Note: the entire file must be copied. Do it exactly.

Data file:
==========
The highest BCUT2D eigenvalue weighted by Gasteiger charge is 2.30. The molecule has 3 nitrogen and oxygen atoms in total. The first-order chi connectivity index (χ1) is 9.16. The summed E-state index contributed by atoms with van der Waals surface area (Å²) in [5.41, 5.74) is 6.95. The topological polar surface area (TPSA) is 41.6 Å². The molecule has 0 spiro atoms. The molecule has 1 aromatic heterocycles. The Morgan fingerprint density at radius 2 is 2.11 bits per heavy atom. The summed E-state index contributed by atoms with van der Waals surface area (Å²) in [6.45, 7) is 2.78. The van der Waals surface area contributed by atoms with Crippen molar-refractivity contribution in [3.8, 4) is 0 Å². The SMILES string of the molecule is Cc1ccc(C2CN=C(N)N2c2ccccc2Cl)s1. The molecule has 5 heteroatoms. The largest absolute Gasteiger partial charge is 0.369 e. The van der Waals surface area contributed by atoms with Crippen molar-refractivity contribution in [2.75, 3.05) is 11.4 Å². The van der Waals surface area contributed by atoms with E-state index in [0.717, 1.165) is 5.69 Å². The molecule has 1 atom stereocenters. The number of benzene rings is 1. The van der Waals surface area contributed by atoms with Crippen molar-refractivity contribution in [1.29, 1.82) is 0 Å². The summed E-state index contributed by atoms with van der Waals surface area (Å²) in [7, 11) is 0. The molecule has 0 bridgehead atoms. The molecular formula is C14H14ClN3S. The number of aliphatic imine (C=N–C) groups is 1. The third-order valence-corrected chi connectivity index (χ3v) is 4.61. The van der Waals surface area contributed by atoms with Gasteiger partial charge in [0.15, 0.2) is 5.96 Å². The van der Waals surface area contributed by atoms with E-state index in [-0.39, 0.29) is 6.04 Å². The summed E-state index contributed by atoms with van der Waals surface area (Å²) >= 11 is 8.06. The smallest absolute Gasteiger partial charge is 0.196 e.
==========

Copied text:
The highest BCUT2D eigenvalue weighted by Gasteiger charge is 2.30. The molecule has 3 nitrogen and oxygen atoms in total. The first-order chi connectivity index (χ1) is 9.16. The summed E-state index contributed by atoms with van der Waals surface area (Å²) in [5.41, 5.74) is 6.95. The topological polar surface area (TPSA) is 41.6 Å². The molecule has 0 spiro atoms. The molecule has 1 aromatic heterocycles. The Morgan fingerprint density at radius 2 is 2.11 bits per heavy atom. The summed E-state index contributed by atoms with van der Waals surface area (Å²) in [6.45, 7) is 2.78. The van der Waals surface area contributed by atoms with Crippen molar-refractivity contribution in [3.8, 4) is 0 Å². The SMILES string of the molecule is Cc1ccc(C2CN=C(N)N2c2ccccc2Cl)s1. The molecule has 5 heteroatoms. The largest absolute Gasteiger partial charge is 0.369 e. The van der Waals surface area contributed by atoms with Crippen molar-refractivity contribution in [2.75, 3.05) is 11.4 Å². The van der Waals surface area contributed by atoms with E-state index in [0.717, 1.165) is 5.69 Å². The molecule has 1 atom stereocenters. The number of benzene rings is 1. The van der Waals surface area contributed by atoms with Crippen molar-refractivity contribution in [1.29, 1.82) is 0 Å². The summed E-state index contributed by atoms with van der Waals surface area (Å²) in [7, 11) is 0. The molecule has 0 bridgehead atoms. The molecular formula is C14H14ClN3S. The number of aliphatic imine (C=N–C) groups is 1. The third-order valence-corrected chi connectivity index (χ3v) is 4.61. The van der Waals surface area contributed by atoms with Gasteiger partial charge in [0.15, 0.2) is 5.96 Å². The van der Waals surface area contributed by atoms with E-state index in [-0.39, 0.29) is 6.04 Å². The summed E-state index contributed by atoms with van der Waals surface area (Å²) >= 11 is 8.06. The smallest absolute Gasteiger partial charge is 0.196 e.